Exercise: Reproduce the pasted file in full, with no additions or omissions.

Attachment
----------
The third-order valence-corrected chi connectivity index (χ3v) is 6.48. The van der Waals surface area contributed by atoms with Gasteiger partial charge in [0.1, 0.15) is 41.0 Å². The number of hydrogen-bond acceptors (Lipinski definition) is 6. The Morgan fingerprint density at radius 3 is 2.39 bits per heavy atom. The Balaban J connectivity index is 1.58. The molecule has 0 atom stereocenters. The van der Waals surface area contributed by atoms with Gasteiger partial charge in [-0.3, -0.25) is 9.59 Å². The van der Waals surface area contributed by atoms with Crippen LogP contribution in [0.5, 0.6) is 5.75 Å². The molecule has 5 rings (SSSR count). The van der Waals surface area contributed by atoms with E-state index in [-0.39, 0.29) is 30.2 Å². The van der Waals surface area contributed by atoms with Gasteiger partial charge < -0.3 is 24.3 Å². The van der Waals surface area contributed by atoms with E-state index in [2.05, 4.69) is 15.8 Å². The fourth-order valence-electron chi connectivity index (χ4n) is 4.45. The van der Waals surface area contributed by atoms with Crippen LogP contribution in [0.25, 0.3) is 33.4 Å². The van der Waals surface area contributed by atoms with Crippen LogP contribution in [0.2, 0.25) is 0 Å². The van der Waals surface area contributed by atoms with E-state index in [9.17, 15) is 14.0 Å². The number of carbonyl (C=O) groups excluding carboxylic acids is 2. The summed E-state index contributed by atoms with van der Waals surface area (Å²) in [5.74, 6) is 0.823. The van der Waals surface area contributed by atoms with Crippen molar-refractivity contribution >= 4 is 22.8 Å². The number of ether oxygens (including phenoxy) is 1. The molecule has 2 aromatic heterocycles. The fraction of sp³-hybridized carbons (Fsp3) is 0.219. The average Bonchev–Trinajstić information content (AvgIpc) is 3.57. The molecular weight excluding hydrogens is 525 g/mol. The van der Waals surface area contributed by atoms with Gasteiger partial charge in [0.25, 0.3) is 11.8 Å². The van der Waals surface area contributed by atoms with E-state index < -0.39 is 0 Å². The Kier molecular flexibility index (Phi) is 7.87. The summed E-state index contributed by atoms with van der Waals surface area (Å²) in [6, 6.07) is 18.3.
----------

The third-order valence-corrected chi connectivity index (χ3v) is 6.48. The van der Waals surface area contributed by atoms with Gasteiger partial charge in [0.1, 0.15) is 41.0 Å². The number of hydrogen-bond acceptors (Lipinski definition) is 6. The Morgan fingerprint density at radius 3 is 2.39 bits per heavy atom. The Balaban J connectivity index is 1.58. The molecule has 0 atom stereocenters. The van der Waals surface area contributed by atoms with Gasteiger partial charge in [-0.3, -0.25) is 9.59 Å². The van der Waals surface area contributed by atoms with Crippen LogP contribution in [0.5, 0.6) is 5.75 Å². The molecule has 5 rings (SSSR count). The van der Waals surface area contributed by atoms with E-state index in [-0.39, 0.29) is 30.2 Å². The van der Waals surface area contributed by atoms with Gasteiger partial charge < -0.3 is 24.3 Å². The van der Waals surface area contributed by atoms with E-state index in [2.05, 4.69) is 15.8 Å². The fourth-order valence-electron chi connectivity index (χ4n) is 4.45. The van der Waals surface area contributed by atoms with Crippen LogP contribution in [0.25, 0.3) is 33.4 Å². The van der Waals surface area contributed by atoms with Crippen LogP contribution in [0.2, 0.25) is 0 Å². The van der Waals surface area contributed by atoms with E-state index in [9.17, 15) is 14.0 Å². The number of carbonyl (C=O) groups excluding carboxylic acids is 2. The summed E-state index contributed by atoms with van der Waals surface area (Å²) in [5.74, 6) is 0.823. The van der Waals surface area contributed by atoms with Crippen molar-refractivity contribution >= 4 is 22.8 Å². The number of ether oxygens (including phenoxy) is 1. The molecule has 2 aromatic heterocycles. The fraction of sp³-hybridized carbons (Fsp3) is 0.219. The average Bonchev–Trinajstić information content (AvgIpc) is 3.57. The molecular weight excluding hydrogens is 525 g/mol. The van der Waals surface area contributed by atoms with Gasteiger partial charge in [0.25, 0.3) is 11.8 Å². The van der Waals surface area contributed by atoms with E-state index < -0.39 is 0 Å². The Kier molecular flexibility index (Phi) is 7.87. The summed E-state index contributed by atoms with van der Waals surface area (Å²) in [6, 6.07) is 18.3.